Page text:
Hamdi Malik is an Associate Fellow with the Washington Institute, specializing in Shia militias. Hamdi is the coauthor of the Institute's 2020 study "Honored, Not Contained: The Future of Iraq’s Popular Mobilization Forces."
The Iraq-based Kata’ib Hezbollah (KH) is diligently and meticulously working to achieve hegemony among Iran-backed 'resistance' militias in Iraq. The group is positioning itself as the 'true resistance' faction and obliging other Iran-backed groups to follow its lead. In order to achieve this goal, KH is operating on military and non-military fronts.
KH is stepping up its non-military vigilante activities, drawing heavily on its youth movements that have been developing in the past decade. These organizations serve to promote the most radical version of the anti-U.S. Shia Islamist ideology promulgated by the ‘axis of resistance’, and they work to squash opposing views in Iraqi society. These efforts work in tandem with the group’s military front, where KH has managed to lead attacks against U.S. interests following the assassination of Qassem Soleimani and Abu Mahdi al-Muhandis.
Most of KH’s unarmed militant groups and aggressive online activities fall under the leadership of an organization called Rab’a Allah (God’s fellows), which first appeared to the public shortly after August 31, 2020. On that day, an angry mob set fire to Iraqi Dijlah TV’s offices for broadcasting music on the night of Ashura—the major Shia holiday commemorating the martyrdom of Imam Hussein. On September 4, Rab’a Allah posted its first message on a Telegram channel demanding apologies from another Iraqi TV channel, UTV for “insulting the marja’iya and other religious scholars,” threatening otherwise its offices would be burnt down. Two days later Rab’a Allah published footage of someone setting fire to Dijlah TV office, effectively admitting responsibility for the act.
Rab’a Allah claims to be an independent group, but all signs indicate that it is a creation of Kata’ib Hezbollah. For instance, groups affiliated with KH were the only entities to send congratulations to the KH-affiliated Sharia Youth Gathering as it celebrated its establishment on November 4, with Rab’a Allah being one of the congratulatory groups.
Rab’a Allah has been gaining traction since its conception. Since early September, a few other groups affiliated with Rab’a Allah have announced their existence, and there are two main groups currently in this organization’s orbit. Jabhat Abu Jeddadha (The People of Lighters Front), alongside Rab’a Allah, provides most of the manpower for vigilante activities in the style of burning the Dijlah TV offices. The other group, Fariq Fatemiyon (The Fatemiyoun Squad), is mainly responsible for attacking social media accounts that oppose Iran’s expansion in the region and reporting violations of social media companies’ policies to suspend and delete the opposing accounts. Additionally, Fariq Fatemiyoun works on taking back suspended accounts affiliated with the ‘axis of resistance’. Increasingly, Fariq Fatemiyoun’s field branch, Fariq Fatemiyoun al-Maydani, has taken up more thuggish activities on the ground as well.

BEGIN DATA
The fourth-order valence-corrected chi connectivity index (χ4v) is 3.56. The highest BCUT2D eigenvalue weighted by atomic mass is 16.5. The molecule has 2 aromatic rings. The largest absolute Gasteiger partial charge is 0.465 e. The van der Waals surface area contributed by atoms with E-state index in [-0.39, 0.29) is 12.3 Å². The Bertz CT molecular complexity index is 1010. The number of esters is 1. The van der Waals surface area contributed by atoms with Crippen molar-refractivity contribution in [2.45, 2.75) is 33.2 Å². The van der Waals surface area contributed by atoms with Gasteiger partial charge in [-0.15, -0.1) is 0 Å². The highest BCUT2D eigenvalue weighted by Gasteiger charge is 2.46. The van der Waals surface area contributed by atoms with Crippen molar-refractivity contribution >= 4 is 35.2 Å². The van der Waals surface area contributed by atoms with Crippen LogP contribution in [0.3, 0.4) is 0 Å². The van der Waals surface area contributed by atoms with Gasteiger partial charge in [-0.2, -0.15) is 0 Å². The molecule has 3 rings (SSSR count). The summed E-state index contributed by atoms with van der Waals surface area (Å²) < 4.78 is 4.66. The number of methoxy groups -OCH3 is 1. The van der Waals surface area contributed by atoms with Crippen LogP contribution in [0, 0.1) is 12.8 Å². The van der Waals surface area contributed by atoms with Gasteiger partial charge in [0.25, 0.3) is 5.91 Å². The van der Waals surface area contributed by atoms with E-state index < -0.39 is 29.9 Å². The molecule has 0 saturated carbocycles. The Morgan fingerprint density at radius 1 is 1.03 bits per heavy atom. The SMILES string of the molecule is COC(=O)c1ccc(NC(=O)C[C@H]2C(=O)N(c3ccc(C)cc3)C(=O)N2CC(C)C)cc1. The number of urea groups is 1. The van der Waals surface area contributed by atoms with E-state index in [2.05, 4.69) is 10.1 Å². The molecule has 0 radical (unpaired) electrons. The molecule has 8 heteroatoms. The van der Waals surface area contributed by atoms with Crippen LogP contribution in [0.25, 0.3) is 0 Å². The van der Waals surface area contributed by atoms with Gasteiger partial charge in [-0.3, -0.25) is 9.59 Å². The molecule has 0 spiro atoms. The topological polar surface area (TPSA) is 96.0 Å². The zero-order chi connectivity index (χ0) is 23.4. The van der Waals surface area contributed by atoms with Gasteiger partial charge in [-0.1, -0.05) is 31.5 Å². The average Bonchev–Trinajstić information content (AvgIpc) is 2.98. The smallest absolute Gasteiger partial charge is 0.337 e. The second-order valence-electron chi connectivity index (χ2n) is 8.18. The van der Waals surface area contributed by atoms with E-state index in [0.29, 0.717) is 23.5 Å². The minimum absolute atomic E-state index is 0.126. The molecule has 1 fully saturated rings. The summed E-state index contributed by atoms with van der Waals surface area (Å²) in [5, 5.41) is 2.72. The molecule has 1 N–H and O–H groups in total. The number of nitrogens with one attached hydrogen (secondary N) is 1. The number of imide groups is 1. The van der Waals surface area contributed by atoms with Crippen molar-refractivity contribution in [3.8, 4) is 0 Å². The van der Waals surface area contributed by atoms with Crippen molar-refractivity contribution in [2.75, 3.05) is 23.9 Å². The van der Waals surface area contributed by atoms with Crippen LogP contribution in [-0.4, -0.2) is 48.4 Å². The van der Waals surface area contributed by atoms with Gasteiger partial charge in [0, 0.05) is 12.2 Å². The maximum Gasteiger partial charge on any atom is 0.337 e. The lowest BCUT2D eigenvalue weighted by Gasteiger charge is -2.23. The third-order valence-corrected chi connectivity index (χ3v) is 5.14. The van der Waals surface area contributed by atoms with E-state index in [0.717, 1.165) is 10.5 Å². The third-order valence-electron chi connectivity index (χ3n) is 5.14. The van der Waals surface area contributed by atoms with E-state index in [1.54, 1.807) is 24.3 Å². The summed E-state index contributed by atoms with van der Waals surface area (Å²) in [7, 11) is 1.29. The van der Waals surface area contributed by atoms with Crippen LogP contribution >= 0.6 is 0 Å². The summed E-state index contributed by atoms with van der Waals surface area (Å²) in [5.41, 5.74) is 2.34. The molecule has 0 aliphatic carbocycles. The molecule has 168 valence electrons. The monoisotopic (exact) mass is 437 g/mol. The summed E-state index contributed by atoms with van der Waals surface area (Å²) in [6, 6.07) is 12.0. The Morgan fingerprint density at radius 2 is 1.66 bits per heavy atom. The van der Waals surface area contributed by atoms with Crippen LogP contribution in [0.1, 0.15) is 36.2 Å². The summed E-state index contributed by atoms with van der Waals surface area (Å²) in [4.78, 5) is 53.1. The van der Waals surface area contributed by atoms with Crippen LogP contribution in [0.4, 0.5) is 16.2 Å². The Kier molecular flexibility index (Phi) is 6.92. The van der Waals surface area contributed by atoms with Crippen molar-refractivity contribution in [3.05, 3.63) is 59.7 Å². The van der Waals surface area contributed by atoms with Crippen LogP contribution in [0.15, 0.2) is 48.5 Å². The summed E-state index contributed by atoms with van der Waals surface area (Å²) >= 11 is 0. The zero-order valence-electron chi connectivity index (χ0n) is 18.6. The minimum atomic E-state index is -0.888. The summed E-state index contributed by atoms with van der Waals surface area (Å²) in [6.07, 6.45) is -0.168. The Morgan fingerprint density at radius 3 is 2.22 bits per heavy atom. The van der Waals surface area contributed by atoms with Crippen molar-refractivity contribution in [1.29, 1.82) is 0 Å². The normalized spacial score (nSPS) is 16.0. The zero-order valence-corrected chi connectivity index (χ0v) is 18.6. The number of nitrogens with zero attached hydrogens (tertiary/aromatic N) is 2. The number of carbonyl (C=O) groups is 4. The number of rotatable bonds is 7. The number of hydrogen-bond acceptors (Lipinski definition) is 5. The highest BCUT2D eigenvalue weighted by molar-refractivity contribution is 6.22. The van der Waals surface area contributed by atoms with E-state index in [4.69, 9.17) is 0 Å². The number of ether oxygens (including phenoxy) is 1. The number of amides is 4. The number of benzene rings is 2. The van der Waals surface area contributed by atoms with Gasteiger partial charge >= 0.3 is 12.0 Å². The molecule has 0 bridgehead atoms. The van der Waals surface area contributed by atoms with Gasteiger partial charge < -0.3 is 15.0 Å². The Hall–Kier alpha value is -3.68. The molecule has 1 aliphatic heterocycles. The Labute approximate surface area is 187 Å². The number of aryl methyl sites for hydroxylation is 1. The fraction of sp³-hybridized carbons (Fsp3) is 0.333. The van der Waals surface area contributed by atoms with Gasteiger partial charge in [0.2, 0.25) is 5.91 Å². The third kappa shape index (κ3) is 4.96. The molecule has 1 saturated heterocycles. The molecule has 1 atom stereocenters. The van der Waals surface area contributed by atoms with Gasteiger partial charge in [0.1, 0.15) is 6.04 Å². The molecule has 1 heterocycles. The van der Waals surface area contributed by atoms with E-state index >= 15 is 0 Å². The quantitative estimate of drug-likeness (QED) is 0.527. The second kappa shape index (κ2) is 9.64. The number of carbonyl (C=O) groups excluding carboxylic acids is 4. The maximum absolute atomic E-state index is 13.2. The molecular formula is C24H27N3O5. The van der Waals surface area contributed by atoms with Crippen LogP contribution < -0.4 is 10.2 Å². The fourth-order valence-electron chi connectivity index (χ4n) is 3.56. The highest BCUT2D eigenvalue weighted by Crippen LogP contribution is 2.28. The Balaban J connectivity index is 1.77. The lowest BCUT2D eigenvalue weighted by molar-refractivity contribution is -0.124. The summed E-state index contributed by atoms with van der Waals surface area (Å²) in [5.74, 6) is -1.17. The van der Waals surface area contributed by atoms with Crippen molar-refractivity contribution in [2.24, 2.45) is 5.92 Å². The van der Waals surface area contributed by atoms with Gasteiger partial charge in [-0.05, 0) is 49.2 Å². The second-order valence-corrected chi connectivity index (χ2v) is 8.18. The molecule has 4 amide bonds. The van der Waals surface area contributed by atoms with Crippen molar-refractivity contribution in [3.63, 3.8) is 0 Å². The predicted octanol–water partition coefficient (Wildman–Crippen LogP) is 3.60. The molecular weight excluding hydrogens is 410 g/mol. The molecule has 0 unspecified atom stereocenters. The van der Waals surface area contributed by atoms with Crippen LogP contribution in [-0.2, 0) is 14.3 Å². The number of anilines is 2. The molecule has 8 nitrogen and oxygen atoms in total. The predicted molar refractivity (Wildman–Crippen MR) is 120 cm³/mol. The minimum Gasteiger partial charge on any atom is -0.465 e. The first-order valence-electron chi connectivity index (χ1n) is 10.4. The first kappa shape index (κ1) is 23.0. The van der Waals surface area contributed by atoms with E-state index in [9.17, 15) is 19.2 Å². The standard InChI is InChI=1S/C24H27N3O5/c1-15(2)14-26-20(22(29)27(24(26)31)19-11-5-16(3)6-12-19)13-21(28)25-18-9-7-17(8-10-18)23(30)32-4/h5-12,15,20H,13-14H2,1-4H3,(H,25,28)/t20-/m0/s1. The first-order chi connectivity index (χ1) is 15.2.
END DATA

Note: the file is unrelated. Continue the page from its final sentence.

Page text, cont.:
These groups all work under the leadership of Rab’a Allah and call themselves the deterrence forces. In addition, there are a few other affiliated groups tasked with hacking websites and personal accounts, and they even try to acquire the credit card details of people perceived as enemies of the ‘axis of resistance’. Among these groups are Fariq Kawthariyoun al-Electroni (the Kawthariyoun electronic squad) and NeoCyber. Others are focused on burning liquor stores, night clubs, and other buildings: Ahl al-Ma’rouf (people of virtue) and Firghat Ahbab Allah (God’s beloveds’ squad) are in charge of combatting behaviors deemed ‘un-Islamic’.
The structuring of these young groups is still ongoing. Al-Majami’e al-Khassa was al-Majami’e al-Khassa of Rab’a Allah until October 17, when they announced that they were independent. Yet a statement of independence does not necessarily mean that these groups are truly separate. To further complicate these relationships, sometimes a single group can carry multiple names. Al-Majami’e al-Khassa later fell apart after Rab’a Allah raided a massage parlor on 26 November. Their stance on the deterrence forces is currently unknown.
Although KH created and manages these vigilante groups, these offshoots can attract members of other non-KH Iraqi ‘resistance’ groups such as Asaib Ahl al- Haq as well. This is a strategy KH has been implementing on different levels and constitutes one of the ways in which the group is expanding its hegemony. KH establishes close ties with members of other ‘resistance’ groups, gradually extending its influence inside those groups. Therefore, it is not uncommon to see a member of Badr organization or Nouri al-Maliki’s State of Law act unofficially as a KH member. KH is using this strategy in its new vigilante groups too.